Higher Education Blog

  • 4 Study Tips for Students Who Left Studying to the Last Minute

    Whether you’ve fallen behind because you’re a master procrastinator or missed a lot of classes, not all is lost. In university and college, cramming is unhealthy and unsustainable.

    However, if last-minute studying is your last resort right now, you can still use whatever time you have left to your advantage and learn better time management next time.

    Here are 4 tips and tools you can use to make the most out of studying last minute:

    1. Focus only on topics you’re struggling or unfamiliar with

    When studying last minute, you may not have time to review all your class materials and study notes. Focus on what you don’t know yet.

    To identify what you don’t know, take a practice test. It may not be fun to realize how much you have to study for, but this preliminary assessment will let you clearly see where you need to spend time studying.

    After you’re finished, review all the questions you got wrong and see if there are any trends. Maybe they are all from the same chapter or involve the same concept.

    If you’re using MyLab or Mastering in your course, use Dynamic Study Modules to save time. It will not only learn what topics you’re struggling with but also adapt its questions to give you get extra practice on topics you’re not familiar with.

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  • Combat procrastination with these effective strategies

    By: Zoë Banen
    Procrastination is usually a student’s favorite hobby in college. Waiting until the last minute is rarely the best idea and leads to stress and panic. To be successful and remain stress-free, it is important to stay motivated when completing assignments and studying. I too, fall victim to the temptation of procrastination at times. However, I have found that using these two strategies can help.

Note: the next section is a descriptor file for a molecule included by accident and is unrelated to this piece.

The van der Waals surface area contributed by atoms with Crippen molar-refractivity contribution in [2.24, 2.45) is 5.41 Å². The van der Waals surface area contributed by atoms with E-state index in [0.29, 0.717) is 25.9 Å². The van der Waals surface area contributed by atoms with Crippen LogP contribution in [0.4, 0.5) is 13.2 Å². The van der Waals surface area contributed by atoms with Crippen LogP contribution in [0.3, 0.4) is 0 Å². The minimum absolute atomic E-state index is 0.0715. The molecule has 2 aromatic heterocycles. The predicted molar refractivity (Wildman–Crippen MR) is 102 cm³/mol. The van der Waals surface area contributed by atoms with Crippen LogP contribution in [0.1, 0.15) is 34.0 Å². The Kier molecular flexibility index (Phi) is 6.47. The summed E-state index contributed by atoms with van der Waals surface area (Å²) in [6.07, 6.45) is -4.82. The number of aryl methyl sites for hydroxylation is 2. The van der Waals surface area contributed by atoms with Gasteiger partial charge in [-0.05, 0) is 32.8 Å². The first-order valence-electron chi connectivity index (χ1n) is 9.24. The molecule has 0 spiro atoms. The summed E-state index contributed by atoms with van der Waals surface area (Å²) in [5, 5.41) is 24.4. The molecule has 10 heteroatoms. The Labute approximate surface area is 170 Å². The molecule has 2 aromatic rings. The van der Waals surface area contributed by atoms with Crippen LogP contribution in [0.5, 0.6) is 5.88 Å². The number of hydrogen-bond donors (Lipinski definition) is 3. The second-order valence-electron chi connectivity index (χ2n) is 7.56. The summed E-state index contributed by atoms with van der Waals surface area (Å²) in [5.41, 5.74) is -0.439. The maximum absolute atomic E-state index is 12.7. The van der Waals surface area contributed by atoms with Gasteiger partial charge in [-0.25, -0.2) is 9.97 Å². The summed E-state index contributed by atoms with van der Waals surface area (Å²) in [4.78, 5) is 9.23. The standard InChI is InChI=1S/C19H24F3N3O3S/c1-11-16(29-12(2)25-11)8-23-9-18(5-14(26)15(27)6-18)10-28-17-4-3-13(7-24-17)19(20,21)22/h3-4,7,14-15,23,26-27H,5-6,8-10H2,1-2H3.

Using a Study Timer

    The Pomodoro Technique is my favorite secret weapon to combat procrastination. It was developed by productivity consultant Francesco Cirillo to help improve focus and concentration on the task at hand. The technique helps you commit 25 minutes of your time to working or studying without becoming distracted. The specific amount of time dedicated to working allows for high levels of motivation. Studies have shown that our maximum attention span in work is between 20 to 45 minutes if a brief break was taken before. Using a pomodoro timer takes advantage of this information by allotting 25 minutes to work followed by a 5-10 minute break. The breaks in between are purposely made short in order to maintain a constant rhythm of progress. This flow helps me stay motivated and focused without allowing me to procrastinate beyond the given break time. The Pomodoro Technique changes the user’s mindset about time, so it can now be seen as a way to achieve something. I become more conscious of how much time goes by and am determined to stay concentrated until the 25 minutes have ended.  

    Staying Organized

    Another strategy that I use is keeping myself organized because it increases my motivation to get my work done. I make checklists for myself and feel a sense of accomplishment when I am able to check off a completed task. I am a visual person, so writing down all of the assignments I need to complete is a great way to see what I need to get done for the day. When I am organizing my to-do lists, I break up larger assignments, like projects, into smaller and more manageable tasks. I also make good use of the calendar app on my phone in order to stay organized. I insert deadlines into my app for any future assignments or projects that I need to complete and it gives me alerts when due dates are coming up.

    Procrastination can be a difficult thing to avoid, but it is important to find a way to motivate yourself. Each person is different, which is why it’s best to figure out what strategies work for you!

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